BBC Entertainment’s Call the Midwife delivers on the drama, script and performances. Debashine Thangevelo secured an exclusive chat with lead actress Jessica Raine to find out more about the birth of this internationally acclaimed true-life series and how, for |her, this role is more a labour of love…
A STORY born from a first-hand account instead of the imagination has an allure that is far-reaching and that is perhaps why all directors enjoy seeking out such tales.
Neal Street Productions 2011
Jennifer Worth’s best-selling memoirs, Call the Midwife, Shadows of the Workhouse and Farewell to the East End, were the catalysts for BBC Entertainment’s new series, Call the Midwife, with Jessica Raine cast as Jenny Lee.
The British actress is perfect for the role as she is an unsullied face with a handful of credits (Garrow’s Law, Robin Hood, Elsewhere and The Woman in Black) under her belt.
Oddly enough, her mother gave her the books as a gift a year before she went to the audition.
She says: “By the time I auditioned, I was a big fan and very familiar with the books. Also, I used to live in East London and that helped paint a very vivid picture.”
A graduate of the University of the West of England Royal Academy of Dramatic Art, the 30-something actress explains: “I have done years of theatre before (this). Having worked with Andy Price, well, he got me an audition.”
Determined to clinch the role, she shares: “From the very first reading, you could see Jenny Lee was very wise and young. And very inexperienced with a high moral compass. You kind of get all your clues (about the character) from the writing. She is quite buttoned up.”
Set in London’s East End circa the 1950s, Raine, as the lead protagonist, shares the limelight with Miranda Hart (Miranda) as Chummy, Jenny Agutter (Spooks) as Sister Julienne, Pam Ferris (Little Dorrit) as Sister Evangelina and Laura Main (Monarch of the Glen) as Sister Bernadette, who all work at Nonnatus House and visit the indigent pregnant women of Poplar.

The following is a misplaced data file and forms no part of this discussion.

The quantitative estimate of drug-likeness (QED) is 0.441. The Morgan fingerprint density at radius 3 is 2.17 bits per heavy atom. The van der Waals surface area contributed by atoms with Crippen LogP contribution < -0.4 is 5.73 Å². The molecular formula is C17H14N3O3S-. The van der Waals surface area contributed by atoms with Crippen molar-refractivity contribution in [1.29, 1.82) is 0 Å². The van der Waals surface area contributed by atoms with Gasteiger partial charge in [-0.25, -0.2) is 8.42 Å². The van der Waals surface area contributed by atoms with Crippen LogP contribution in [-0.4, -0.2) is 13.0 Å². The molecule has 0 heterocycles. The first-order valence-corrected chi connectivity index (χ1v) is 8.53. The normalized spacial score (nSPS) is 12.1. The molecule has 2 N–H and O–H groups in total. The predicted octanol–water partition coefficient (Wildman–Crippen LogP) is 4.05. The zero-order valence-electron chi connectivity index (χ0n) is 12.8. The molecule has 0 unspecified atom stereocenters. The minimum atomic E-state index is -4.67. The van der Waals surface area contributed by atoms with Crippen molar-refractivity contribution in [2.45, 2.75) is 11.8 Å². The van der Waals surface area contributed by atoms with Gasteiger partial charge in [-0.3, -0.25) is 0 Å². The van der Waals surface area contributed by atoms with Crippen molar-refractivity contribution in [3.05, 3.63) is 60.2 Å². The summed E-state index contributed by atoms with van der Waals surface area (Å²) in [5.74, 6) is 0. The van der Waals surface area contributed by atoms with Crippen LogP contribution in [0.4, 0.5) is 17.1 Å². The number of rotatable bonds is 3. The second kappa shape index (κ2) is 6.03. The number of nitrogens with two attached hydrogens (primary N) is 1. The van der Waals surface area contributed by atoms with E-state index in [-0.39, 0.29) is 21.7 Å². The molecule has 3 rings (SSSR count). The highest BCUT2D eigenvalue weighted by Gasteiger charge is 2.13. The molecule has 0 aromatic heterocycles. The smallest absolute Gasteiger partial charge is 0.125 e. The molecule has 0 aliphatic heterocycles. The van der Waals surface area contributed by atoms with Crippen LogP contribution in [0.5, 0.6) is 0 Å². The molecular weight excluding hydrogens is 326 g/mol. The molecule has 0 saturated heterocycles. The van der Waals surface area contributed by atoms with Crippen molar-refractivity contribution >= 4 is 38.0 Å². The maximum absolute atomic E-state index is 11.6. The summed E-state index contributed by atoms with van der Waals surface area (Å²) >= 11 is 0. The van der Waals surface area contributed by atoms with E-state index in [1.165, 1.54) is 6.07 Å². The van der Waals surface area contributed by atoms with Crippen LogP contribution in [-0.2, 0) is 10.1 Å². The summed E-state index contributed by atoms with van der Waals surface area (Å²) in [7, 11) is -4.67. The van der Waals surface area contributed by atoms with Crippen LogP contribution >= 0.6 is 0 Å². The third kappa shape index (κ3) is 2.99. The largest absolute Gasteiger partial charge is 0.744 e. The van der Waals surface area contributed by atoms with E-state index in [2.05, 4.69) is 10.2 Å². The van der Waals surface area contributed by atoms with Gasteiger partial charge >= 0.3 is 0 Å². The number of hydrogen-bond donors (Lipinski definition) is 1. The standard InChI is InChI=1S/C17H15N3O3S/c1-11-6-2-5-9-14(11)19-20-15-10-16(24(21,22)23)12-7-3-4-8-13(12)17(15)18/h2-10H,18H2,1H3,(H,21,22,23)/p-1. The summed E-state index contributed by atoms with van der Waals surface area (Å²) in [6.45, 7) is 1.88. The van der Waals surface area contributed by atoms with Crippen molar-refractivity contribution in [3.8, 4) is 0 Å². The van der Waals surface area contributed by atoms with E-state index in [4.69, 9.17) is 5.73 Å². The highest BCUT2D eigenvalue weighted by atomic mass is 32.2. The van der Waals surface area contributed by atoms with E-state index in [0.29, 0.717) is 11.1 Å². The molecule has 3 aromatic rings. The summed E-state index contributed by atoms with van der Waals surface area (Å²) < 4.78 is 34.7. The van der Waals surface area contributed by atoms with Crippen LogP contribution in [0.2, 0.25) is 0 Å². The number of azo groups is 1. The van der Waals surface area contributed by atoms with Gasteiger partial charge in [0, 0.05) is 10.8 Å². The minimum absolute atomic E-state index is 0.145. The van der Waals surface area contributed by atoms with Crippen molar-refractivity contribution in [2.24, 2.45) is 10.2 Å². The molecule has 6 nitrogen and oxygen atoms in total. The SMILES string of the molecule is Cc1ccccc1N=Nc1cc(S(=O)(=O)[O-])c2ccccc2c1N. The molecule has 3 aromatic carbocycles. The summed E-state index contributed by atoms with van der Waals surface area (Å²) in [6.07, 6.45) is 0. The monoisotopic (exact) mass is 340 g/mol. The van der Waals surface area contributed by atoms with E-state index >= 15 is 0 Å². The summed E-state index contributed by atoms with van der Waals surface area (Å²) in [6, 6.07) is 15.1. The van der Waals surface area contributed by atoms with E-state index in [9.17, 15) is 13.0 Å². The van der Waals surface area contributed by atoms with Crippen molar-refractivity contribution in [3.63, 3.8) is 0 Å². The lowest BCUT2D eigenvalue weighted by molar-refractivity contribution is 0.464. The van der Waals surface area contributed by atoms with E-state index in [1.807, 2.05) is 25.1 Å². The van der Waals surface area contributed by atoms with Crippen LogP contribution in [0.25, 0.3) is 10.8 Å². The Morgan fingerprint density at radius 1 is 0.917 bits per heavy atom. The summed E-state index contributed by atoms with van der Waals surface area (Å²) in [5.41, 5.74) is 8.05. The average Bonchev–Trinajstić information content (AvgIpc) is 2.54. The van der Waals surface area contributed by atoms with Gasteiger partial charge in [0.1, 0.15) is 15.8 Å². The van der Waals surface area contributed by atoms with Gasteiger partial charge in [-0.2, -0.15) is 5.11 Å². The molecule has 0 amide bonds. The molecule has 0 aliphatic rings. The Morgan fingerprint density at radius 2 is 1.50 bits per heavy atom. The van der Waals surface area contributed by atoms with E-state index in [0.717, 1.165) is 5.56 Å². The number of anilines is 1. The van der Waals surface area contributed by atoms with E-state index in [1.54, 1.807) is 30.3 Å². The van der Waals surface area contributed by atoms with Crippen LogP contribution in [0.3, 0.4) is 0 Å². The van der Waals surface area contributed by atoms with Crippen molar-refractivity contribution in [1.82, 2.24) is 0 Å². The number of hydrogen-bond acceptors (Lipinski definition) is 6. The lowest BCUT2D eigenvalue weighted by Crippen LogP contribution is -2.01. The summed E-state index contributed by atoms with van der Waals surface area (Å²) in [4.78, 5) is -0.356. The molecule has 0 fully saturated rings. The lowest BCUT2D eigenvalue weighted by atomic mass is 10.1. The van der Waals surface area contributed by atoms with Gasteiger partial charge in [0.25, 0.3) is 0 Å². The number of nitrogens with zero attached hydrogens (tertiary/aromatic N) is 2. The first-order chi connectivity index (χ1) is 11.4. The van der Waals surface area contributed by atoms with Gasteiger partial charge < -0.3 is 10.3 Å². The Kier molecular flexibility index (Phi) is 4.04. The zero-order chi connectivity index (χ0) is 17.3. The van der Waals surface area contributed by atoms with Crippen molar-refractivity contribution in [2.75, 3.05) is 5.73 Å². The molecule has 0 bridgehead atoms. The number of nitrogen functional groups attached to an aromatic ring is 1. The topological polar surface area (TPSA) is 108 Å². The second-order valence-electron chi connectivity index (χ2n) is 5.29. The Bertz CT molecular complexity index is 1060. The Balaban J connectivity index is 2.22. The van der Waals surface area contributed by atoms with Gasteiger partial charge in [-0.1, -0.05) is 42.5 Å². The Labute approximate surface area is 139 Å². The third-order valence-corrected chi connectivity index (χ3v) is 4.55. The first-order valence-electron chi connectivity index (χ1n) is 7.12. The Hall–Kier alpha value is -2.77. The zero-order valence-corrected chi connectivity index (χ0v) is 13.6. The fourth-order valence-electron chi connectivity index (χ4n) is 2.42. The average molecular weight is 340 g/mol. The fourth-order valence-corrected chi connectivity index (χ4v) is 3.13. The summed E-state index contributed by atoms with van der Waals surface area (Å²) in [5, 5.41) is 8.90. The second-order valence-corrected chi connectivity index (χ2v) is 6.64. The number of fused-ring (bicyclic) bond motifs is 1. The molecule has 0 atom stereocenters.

The six-part series centred on midwifery is perched on heartrending, gritty stories, which are also injected with humour to alleviate the intensity of the drama.
Raine concedes she felt the pressure of playing the lead: “Waking up on the first day, I was very nervous. It is a huge responsibility.
“I took every day as it came. We were filming for 12 or 13 hours. Looking back, I don’t know how I did it. But we had a very supportive crew,” she recalls.
On the backdrop of the story, she shares: “Manners really mattered at the time. It was a time for social change. Jenny is this very nice middle-class girl from England. And she is walking into the poorer parts, in East London, after the mire of being bombed and the conditions everyone lived in.
“That, for Jenny, was a shock – especially having to do medical things going into a filthy tenement.”
Raine says the series is anchored by the “many eccentric characters who are all well-defined”.
Given the rave reviews, the actress says: “You get these incredibly moving and gritty storylines that cut through the edge of darkness. While it focuses on serious issues, it isn’t patronising.”
Raine let slip that her character has a romantic past that is alluded to and that, in a way, influences the decisions she makes.
I guess that makes this series pregnant with many possibilities – one of which is it being a hit with viewers.
• Call the Midwife will air on BBC Entertainment (DStv channel 120) on Sunday, February 17 at 9pm.
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